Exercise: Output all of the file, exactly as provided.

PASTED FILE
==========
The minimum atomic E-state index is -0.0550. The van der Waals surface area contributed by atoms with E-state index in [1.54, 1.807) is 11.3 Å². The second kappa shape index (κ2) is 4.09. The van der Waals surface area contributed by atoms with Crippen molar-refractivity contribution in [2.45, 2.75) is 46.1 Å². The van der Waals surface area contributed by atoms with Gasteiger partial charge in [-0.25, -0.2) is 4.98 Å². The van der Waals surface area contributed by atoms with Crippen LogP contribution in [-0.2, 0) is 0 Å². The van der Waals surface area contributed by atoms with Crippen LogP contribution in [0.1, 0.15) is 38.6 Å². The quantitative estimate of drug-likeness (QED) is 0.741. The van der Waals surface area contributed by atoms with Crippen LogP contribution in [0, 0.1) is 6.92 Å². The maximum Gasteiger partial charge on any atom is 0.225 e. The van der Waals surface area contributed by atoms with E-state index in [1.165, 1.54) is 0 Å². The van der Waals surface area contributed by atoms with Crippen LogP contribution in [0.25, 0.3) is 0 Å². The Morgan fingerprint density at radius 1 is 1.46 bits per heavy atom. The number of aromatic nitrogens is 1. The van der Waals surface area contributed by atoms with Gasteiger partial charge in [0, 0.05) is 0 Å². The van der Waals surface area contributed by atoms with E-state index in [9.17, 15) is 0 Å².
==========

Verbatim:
The minimum atomic E-state index is -0.0550. The van der Waals surface area contributed by atoms with E-state index in [1.54, 1.807) is 11.3 Å². The second kappa shape index (κ2) is 4.09. The van der Waals surface area contributed by atoms with Crippen molar-refractivity contribution in [2.45, 2.75) is 46.1 Å². The van der Waals surface area contributed by atoms with Gasteiger partial charge in [-0.25, -0.2) is 4.98 Å². The van der Waals surface area contributed by atoms with Crippen LogP contribution in [-0.2, 0) is 0 Å². The van der Waals surface area contributed by atoms with Crippen LogP contribution in [0.1, 0.15) is 38.6 Å². The quantitative estimate of drug-likeness (QED) is 0.741. The van der Waals surface area contributed by atoms with Crippen LogP contribution in [0, 0.1) is 6.92 Å². The maximum Gasteiger partial charge on any atom is 0.225 e. The van der Waals surface area contributed by atoms with E-state index in [1.165, 1.54) is 0 Å². The van der Waals surface area contributed by atoms with Crippen LogP contribution in [0.25, 0.3) is 0 Å². The Morgan fingerprint density at radius 1 is 1.46 bits per heavy atom. The number of aromatic nitrogens is 1. The van der Waals surface area contributed by atoms with Gasteiger partial charge in [0, 0.05) is 0 Å². The van der Waals surface area contributed by atoms with E-state index in [9.17, 15) is 0 Å².